Cardiac glycosides such as ouabain, digoxin, and digitoxin are used as therapeutic agents for the treatment of heart failure and cardiac arrhythmias. They have also been shown to exhibit an antiproliferative effect on cancer cells due to their inhibitory effect on the Na +/K +-ATPase.[28] Beneficial effects of digitalis treatment have been suggested by epidemiological studies. The Na +/K +-ATPase has been targeted using specific cardiac glycosides in NSCLC [23] and GBM [24] and breast cancer.[24],[25] Kometiani et al. have explored the mechanism of the growth inhibitory effects of these drugs on the breast cancer cell line. They have found that ouabain inhibited the pumping function of Na +/K +-ATPase and had no effect on cell viability, but it inhibited proliferation.[29] The importance of Na +/K +-ATPase in anticancer therapy has also been suggested using the monoterpene perillyl alcohol that acted differently from the classical inhibitor ouabain by interfering in the initial phase of the enzyme's catalytic cycle in a glioblastoma cell line.[30] The study findings support the idea that in addition to CRT, inhibiting the increased levels of Na +/K +-ATPase enzyme activity observed in GBM and NSCLC could represent a novel means of treatment.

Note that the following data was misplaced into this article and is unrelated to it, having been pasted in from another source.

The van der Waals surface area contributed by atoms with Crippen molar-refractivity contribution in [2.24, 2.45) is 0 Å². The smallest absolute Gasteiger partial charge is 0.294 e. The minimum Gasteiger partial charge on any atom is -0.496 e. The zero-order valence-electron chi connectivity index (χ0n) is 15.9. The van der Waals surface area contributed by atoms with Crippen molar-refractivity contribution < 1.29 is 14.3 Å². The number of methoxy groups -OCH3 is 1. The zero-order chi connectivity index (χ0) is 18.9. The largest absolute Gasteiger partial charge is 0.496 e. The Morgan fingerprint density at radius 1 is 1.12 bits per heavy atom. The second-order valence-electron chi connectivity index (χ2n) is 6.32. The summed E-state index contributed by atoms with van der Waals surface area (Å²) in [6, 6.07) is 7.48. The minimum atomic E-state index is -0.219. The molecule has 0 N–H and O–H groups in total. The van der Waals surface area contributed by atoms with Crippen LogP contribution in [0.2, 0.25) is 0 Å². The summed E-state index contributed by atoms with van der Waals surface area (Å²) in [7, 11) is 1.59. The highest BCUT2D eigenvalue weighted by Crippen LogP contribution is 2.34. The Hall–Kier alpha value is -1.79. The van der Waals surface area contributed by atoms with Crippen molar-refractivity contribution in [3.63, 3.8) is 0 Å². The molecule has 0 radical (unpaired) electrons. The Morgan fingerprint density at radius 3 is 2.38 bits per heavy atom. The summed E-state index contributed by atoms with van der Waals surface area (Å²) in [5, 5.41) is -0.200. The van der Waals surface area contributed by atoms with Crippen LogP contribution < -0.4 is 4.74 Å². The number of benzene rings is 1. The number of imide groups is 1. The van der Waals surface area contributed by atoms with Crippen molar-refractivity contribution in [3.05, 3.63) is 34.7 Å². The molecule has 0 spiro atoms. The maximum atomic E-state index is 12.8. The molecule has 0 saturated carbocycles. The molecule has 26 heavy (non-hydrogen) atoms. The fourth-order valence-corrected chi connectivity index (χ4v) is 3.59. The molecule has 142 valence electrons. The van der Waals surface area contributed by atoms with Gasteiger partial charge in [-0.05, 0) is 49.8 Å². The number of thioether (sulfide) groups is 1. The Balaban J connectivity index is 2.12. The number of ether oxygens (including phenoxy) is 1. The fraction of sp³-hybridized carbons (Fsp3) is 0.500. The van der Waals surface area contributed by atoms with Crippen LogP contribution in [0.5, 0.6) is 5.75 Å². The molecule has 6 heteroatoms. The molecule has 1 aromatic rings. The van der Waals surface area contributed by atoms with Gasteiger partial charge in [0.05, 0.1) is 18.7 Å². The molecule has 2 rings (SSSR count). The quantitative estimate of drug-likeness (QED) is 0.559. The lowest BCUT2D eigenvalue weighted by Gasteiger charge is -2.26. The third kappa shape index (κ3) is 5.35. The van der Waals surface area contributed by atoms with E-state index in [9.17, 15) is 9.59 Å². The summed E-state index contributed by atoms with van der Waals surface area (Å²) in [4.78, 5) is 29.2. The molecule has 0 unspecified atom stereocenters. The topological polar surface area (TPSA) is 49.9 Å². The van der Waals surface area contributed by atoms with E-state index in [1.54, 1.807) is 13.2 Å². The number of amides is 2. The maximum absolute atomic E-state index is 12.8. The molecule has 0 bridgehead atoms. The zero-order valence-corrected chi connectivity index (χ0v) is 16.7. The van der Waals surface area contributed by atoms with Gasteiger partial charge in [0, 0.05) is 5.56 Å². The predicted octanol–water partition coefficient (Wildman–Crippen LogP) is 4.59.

We also investigated the relationship between Na +/K +-ATPase enzyme activity and survival in an effort to understand the prognostic importance of the enzyme activity. Na +/K +-ATPase activity was not associated with survival of patients and had no direct effect on survival, but it may have an indirect association due to its effects on numerous cellular mechanisms. The Hb level was significantly associated with survival of patients with NSCLC, and hence, survival of these patients may depend on whether patients are in an anemic state [Table 2] and [Figure 2].